One of the impacts COVID-19 has had outside of the day-to-day health and safety concerns that are top of mind is the difficulty to travel. In some parts of Canada, airlines have pulled out of serving cities altogether. This brings up difficulties that people might have traveling for pleasure, work, or court. Of course, most courts have resumed operations with virtual hearings, but for many, it’s preferable to be able to participate in trials in a physical setting. When an issue is being litigated across multiple provinces, there may be questions about which province the issue should be heard in. A recent decision from the Ontario Superior Court of Justice serves as a good example of how courts look at issues related to jurisdiction.

Former spouse looks to claim retirement account

The issue in the case relates to the estate of the deceased, whose brother (“TG”) was named executor of the estate. The deceased lived in Saskatchewan, while the TG lives in Ottawa. All of the beneficiaries of the estate also live in Saskatchewan. The deceased was married from 1993 until 1998 and was divorced in 2001. His former spouse (“SRE”) now lives in Toronto.

The deceased’s will left his estate to his parents, both of whom survived him. However, one piece of the estate is being claimed by SRE. The deceased had a Locked-in Retirement Account (LIRA) which was held by CIBC and was worth $137,000 in 2018. SRE was named as the beneficiary of the LIRA.

While doing his duties as executor of the estate, TG asked SRE to sign a release of her interest in the LIRA. He was of the position that the LIRA formed part of the estate and that a separation agreement signed by SRA released her interest in his estate.

SRE believes that she should still be the beneficiary of the LIRA and has asked the court for a declaration that the proceeds from the account be paid to her. TG responded by asking the court to stay or dismiss SRE’s application on the grounds that Ontario does not have any jurisdiction to hear the matter. He intends to apply for probate in Saskatchewan.

Determining jurisdiction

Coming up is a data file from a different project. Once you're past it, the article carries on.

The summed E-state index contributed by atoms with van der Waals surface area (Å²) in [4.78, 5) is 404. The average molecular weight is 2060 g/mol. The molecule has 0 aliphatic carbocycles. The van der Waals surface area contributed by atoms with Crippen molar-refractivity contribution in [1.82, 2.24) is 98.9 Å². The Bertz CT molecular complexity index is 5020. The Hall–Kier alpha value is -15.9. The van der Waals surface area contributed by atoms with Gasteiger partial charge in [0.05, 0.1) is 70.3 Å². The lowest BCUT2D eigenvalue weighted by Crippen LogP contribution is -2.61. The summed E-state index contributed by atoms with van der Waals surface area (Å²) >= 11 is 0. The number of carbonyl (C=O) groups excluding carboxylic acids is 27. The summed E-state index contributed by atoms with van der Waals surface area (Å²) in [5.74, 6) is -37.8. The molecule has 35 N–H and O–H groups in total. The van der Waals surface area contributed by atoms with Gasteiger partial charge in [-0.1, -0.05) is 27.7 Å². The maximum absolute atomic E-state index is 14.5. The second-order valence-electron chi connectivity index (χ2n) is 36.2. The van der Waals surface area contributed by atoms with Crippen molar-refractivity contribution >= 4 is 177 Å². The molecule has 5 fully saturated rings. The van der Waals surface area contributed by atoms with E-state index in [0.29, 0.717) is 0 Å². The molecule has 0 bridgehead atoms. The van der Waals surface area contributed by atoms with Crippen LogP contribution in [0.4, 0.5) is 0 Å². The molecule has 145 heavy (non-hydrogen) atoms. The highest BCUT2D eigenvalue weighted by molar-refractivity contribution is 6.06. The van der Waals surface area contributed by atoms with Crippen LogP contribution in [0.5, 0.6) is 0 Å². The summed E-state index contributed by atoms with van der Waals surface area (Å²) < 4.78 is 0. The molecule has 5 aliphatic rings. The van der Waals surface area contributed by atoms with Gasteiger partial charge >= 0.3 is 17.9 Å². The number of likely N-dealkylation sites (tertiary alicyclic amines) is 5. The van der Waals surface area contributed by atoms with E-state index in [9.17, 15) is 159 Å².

The court noted that a 2012 Supreme Court of Canada decision set out the two-part test that is used to determine jurisdiction. In the first part of the test, the court must determine if it has jurisdiction by looking at a number of factors, including where the respondent lives, where any relevant contracts were signed, where the dispute occurred, or where the respondent carries out business.

TG took the position that SRE did not establish a strong enough connection to have the matter heard in Ontario, stating that numerous tasks related to the estate have taken place in Saskatchewan and that all of the beneficiaries live there.

However, the court found that the low threshold had been met, stating “I find that this fact, and the fact that the CIBC head office is in Ontario is sufficient to establish that the contract is located in Ontario.” The court also placed some importance on TG living in Ontario. The court stated that while the rest of the estate’s administration may take place in Saskatchewan, the LIRA may be determined to not be part of the estate at all.

As a result of these findings, TG’s application was dismissed and the matter will proceed in Ontario.

Contact Derfel Estate Law to speak with an estates lawyer who will guide you through the process of passing of accounts, ensure that your rights and interests are protected, and work with you to achieve the best possible resolution. Call us at 416-847-3580 or contact us online to schedule a consultation.